After Cold187um left Death Row in 2002, Vegas took over as head producer, becoming a “beat-making mothafucka” working with any artist who walked in the door; he had huge budgets and access to any equipment he needed. Knight would constantly pop into the studio to test his producers, requiring every track to have a West Coast gangsta feel. They’d know Knight loved the music when he’d spark up a cigar and relax.
Vegas took his position as both a challenge and with a determination to make his mark. “Darren Vegas was the first time I realized it wasn’t only blacks making those hard-ass hip-hop and R&B tracks,” says Spider Loc, a former Death Row rapper and former CEO of G-Unit West.
“He was incredible; I thought he was very talented, a master at what he did,” former Death Row rapper Eastwood says. “He gave us a sound that was up-to-date as well as familiar with the authentic Death Row sound. . . . I just thought he was talented the way he bridged the gap between old and new.”
Vegas got to see the star power in Keyshia Cole with her cracking high notes and raw, shining potential in the studio. Ray J could get in the booth and think of hooks just as fast as a rapper could think of verses. Vegas brought Latino artists to Tha Row, encouraging Lil G to craft a smooth rap style for women on the song “Sending This Message.” Left Eye would come into the studio, light candles everywhere and keep very few people in the room while she recorded her N.I.N.A. project before her death in April 2002. When Kurupt returned to the label, Vegas produced the song “I’m Back (Remix),” on which Kurupt raps, “I’m in Vegas with Vegas, motherfucker, gangstaz smashing through Vegas motherfuckers.”
For the soundtrack to Eddie Griffin’s documentary Dysfunktional Family, Vegas brought in every artist he had at the time. Tha Row came decided to also make a compilation album, almost as a sampler of all the music they were making for the film that wasn’t being released. “It was a great album,” Griffin says. “It should have been promoted.”
While at Tha Row, Vegas produced some of his best work with Crooked I. The two were dedicated to being the best they could be, complementing each other on every track. In 2003, they released Westcoastanosta Vol. 1, 17 minutes of gangster rap guaranteed to give you a stank face from just how raw every song is as you bob your head. Vegas is confident if Untouchable had dropped when it was supposed to, he and Crooked I would’ve been the biggest artists in the rap game. “I really ain’t ever heard Crooked I make another doper record than that one him and Darren did,” says Big C-Style.
But being with The Row was not only frustrating; it was also dangerous. Two of Knight’s associates were killed in 2002. Vegas says he lifted weights every day in case he had to fight in the studio or over his chain in the street. And he had to go along with Knight’s wishes for Vegas to produce the Tupac remix record Nu-Mixx Klazzics while sitting on far more superior albums.
Vegas decided to leave the label in the beginning of 2004, as it was obvious the label was dying a slow death. “The records weren’t coming out,” he says. “[Suge] stopped paying me; he went back to prison one time, and I remember he called me from prison saying, ‘I want you to go do this record,’ and I said, ‘Dude, you haven’t paid me in like 3 months.’ He’s like, ‘Pay you? You owe me money, motherfucker.'”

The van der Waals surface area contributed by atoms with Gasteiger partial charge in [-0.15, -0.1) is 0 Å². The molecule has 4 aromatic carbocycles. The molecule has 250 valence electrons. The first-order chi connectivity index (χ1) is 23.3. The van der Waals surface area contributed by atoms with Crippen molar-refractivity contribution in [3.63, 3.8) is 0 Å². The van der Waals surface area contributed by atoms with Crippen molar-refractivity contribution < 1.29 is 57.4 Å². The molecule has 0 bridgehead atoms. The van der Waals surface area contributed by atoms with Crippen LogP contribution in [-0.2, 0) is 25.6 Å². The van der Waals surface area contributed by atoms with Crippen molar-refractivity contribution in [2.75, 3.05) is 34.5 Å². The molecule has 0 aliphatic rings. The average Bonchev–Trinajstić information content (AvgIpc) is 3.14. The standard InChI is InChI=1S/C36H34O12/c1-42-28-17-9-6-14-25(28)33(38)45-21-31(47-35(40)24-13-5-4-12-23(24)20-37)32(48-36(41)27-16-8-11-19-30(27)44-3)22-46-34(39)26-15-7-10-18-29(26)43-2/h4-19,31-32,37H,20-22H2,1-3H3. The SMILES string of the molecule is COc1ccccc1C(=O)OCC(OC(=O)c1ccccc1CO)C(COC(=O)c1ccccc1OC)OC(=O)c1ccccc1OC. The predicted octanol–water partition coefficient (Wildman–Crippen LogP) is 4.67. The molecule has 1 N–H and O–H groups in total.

The producer says thousands of beats and hundreds of tracks he worked on there may never see the light of day. And despite being ahead of their time, releases such as Crooked I’s Hood Star or Kurupt’s Down and Dirty didn’t get the pushes they deserved. According to Vegas, he doesn’t receive royalties for any of the records he produced for the label. (Entertainment One, which now owns the rights to the Death Row and Tha Row catalogs, did not respond to requests for comment for this story.)
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Vegas found himself blackballed in the industry. No label wanted to deal with a producer still under contract with Knight, so any production work he did during these years stayed underground. When his contract with Tha Row expired in 2010, Vegas was determined to find the biggest artists he could while reinventing himself as an independent producer. He teamed back up with King Lil G for the mixtape Sucios Pt. 2 in 2011 and with 40 Glocc for a remix for the song “Welcome to California,” which featured verses by West Coast artists Snoop Dogg, E-40, Xzibit, Too Short and Sevin.
He then took a break from hip-hop to return to his roots, becoming a DJ performing at clubs and making EDM-inspired tracks.
Then in 2016, Vegas teamed up with infamous battle rapper Daylyt and Mr. 2theP on Friday the 25th, The Black and White Project, and a yet-to-be released record. He’s still searching for the right artist or deal to return him to his former glory, he says.
A major investment loss into real estate during the Great Recession forced Vegas to confront all his frustrations over his losses in the industry, with him choosing to let go of it all so he could finally live his life. He’s happier now, raising two sons with his wife of four years.
All Vegas needs now is the right star to work with, but more important is to find companies willing to financially back records because without the money, a project will go nowhere. Vegas is currently in talks with a major artist about a project that he says will require fresh talent, but they must believe they have the skills and a desire to learn from a producer who’s worked with the West Coast’s finest. “You may have great talent, but if you don’t get with the right trainer, someone who is going to help bring that out of you and help show you the way, then you may never reach your full potential,” Vegas says. “I’m not just a guy who makes beats; I’m the guy that will teach you the fucking game.”